Documents that Changed the World
DTCW is an ongoing podcast series by UW Information School Professor Joe Janes that explores the compelling stories of various "documents" from throughout history. Each of the documents is a product of its time and prevailing technology, as well as an artifact of human activity, emerging from its social context to have a significant impact.
- Series Intro
- Obama Birth Certificate, 1961
- John Snow's Cholera Map, 1854
- The Nineteenth Amendment, 1920
- Mao's Little Red Book, 1964
- The Internet Protocol, 1981
- The AIDS Memorial Quilt, 1986
- The 18 1/2 Minute Gap in the Nixon Tapes, 1972
- Gutenberg Indulgence, 1454
- Robert's Rules of Order, 1876
- Protocols of the Elders of Zion, c1900
- Benedict XVI Resignation, 2013
- 'Casablanca' Letters of Transit, 1942
- ‘What is the Third Estate?’ 1789
- Alfred Binet’s IQ test, 1905
- Einstein's Letter to FDR, 1939
- The Riot Act, 1714
- The Rosetta Stone, 196 BCE
- The Zapruder Film, 1963
- The Book of Mormon, 1830
- Mental Disorder Diagnostic Manual, 1952
- Airplane Black Box / Flight Data Recorder, 1958
"We live in an age suffused with information. The power and importance of information and information objects only continues to grow and diversity. Telling the stories of these information objects, their genesis, contexts, impacts, and fates also tells the story of human society and its never ending evolution." Joe Janes.
The authenticity of President Obama's birth certificate was called into question and has remained a topic of debate. There's an even more basic question here: What is a birth certificate? It's one of the most personal documents we have. Find out more...
The 1854 cholera epidemic in London's SOHO district killed thousands. Whole families were decimated by the disease in a matter of days. Experts thought it was caused by breathing noxious air, but John Snow proved otherwise. His map not only showed the source of the cholera, but was arguably the beginning of modern epidemiology.
The process for creating and ratifying an amendment to the U.S. Constitution is daunting. After many attempts, the Nineteenth Amendment, giving women the right to vote, was finally passed in 1920. These 39 words changed the lives of half of the population in the U.S. Was it written by a woman? And where is the document?
In the most populous country on earth and for a generation of people, this was the book that mattered. One billion were published with a total of 427 quotations in 33 chapters. Mao didn't actually write the book; it is a compilation of sayings from his speeches and writings. Would Mao have a twitter feed today?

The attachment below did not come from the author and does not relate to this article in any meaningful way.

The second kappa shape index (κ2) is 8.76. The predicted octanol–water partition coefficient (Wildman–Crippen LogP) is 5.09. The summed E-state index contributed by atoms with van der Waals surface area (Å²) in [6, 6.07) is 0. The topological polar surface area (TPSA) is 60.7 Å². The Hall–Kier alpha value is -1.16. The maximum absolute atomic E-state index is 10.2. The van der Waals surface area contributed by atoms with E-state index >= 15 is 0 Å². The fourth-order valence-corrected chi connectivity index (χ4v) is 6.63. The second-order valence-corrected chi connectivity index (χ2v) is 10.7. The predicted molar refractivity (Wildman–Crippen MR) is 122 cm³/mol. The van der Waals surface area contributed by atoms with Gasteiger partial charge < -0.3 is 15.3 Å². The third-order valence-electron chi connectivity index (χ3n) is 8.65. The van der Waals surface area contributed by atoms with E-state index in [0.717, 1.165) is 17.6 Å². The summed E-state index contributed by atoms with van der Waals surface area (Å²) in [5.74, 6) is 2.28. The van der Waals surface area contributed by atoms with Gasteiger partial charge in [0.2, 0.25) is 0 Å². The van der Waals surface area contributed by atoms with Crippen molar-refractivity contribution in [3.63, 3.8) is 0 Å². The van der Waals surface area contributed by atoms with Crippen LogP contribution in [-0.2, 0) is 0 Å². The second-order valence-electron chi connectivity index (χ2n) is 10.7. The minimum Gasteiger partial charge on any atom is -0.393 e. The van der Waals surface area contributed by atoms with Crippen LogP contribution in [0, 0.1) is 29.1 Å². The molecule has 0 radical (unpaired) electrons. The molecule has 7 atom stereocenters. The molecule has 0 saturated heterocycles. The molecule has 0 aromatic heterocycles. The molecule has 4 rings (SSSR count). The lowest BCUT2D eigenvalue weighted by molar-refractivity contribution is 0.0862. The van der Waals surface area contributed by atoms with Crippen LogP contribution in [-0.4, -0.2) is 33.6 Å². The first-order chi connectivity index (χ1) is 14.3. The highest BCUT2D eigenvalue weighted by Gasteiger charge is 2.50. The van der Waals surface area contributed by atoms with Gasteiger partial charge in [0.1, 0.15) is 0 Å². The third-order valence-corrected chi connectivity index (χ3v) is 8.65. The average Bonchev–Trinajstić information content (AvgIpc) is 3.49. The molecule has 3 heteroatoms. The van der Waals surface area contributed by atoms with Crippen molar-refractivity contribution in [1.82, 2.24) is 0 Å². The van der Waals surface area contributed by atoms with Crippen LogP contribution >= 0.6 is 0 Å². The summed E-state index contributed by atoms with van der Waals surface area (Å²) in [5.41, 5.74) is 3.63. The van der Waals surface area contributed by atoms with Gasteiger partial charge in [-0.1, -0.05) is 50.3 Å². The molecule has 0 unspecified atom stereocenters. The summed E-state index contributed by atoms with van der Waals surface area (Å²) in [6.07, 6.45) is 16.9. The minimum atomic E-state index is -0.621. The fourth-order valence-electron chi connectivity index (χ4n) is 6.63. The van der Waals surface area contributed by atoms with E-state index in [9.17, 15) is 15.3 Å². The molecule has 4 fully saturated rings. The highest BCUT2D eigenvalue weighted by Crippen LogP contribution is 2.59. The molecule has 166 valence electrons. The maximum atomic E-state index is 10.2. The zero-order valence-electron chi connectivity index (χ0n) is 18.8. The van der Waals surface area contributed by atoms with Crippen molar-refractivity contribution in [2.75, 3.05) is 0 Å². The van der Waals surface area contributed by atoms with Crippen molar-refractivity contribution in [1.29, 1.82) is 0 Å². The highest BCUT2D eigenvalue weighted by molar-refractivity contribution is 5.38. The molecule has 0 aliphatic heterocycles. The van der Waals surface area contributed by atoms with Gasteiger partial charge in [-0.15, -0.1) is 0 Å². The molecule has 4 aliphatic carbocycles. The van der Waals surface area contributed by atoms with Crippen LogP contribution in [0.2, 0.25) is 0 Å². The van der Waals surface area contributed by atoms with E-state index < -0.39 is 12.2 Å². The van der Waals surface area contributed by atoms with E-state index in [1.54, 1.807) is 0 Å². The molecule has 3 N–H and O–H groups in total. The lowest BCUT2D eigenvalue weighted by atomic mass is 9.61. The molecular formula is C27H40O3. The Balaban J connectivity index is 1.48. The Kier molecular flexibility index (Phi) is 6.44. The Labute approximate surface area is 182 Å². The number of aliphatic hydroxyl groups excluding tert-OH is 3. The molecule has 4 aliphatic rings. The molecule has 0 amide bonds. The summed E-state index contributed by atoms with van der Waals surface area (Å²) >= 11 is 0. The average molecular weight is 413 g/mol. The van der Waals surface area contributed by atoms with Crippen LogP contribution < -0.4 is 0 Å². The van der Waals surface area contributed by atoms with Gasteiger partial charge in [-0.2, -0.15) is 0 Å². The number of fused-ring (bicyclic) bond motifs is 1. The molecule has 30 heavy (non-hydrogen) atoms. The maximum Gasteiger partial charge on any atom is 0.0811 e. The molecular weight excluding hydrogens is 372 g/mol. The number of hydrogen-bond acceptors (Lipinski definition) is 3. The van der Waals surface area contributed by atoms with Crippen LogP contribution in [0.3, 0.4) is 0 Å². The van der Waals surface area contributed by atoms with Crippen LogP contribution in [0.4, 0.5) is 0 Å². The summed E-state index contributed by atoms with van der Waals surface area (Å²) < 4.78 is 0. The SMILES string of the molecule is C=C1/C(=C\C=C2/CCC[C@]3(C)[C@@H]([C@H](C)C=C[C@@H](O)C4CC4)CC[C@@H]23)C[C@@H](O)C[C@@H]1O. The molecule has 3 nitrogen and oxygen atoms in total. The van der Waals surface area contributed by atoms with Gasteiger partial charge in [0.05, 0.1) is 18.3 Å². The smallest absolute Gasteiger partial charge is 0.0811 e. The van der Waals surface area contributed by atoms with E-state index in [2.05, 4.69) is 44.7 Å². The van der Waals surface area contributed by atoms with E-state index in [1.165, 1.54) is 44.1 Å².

Elegant and simple, most of this 45-page document contains the equivalent of typewriter art diagrams specifying how the guts of the Internet work. The web, and all kinds of applications, ride on top of TCP/IP. This physical document actually liberated information from being contained in physical documents, which is revolutionary in and of itself. Today, only thirty years later, we can't imagine how we every lived without the web and email.
Is a quilt a document? Joe Janes thinks so, as the AIDS quilt, which now comprises more than 48,000 panes representing more then 94,000 names, certainly documents a tragedy and the many stories associated with the AIDS epidemic. Each quilt panel is 3 by 6 feet, or “roughly the size of a grave." Janes notes that the quilt many never be finished and it “almost certainly will never be assembled again.”
"What did the President know and when did he know it?" That question was at the heart of the Watergate hearings that eventually led to President Richard Nixon's resignation. Evidence included secret tape recordings of conversations held in the Oval Office, among them a conversation between Chief of Staff H.R. Halderman and President Nixon that took place 3-days after the break-in occurred. There was an 18 1/2 minute gap in the tape, which despite forensic investigation, has never been recovered. This very public hearing, including the infamous "Gap" and the subsequent resignation, caused increased public distrust in government which is even more pronounced today.
Though Gutenberg is known for his invention of moveable type and bringing printing, and printed Bibles, to Europe, he made money in his side business, printing up “indulgences,” or documents used to seek the forgiveness of sins - a sort of "Get out of Jail Free" card. “Indulgences had been around for centuries, an opportunity for the faithful to atone and have their sins remitted by, say, good works, fasting, going on Crusade or a pious donation,” Janes notes. Several decades later, complaints about abuses in the indulgence process led to the creation of “broadsides,” a format that led to the development of newspapers.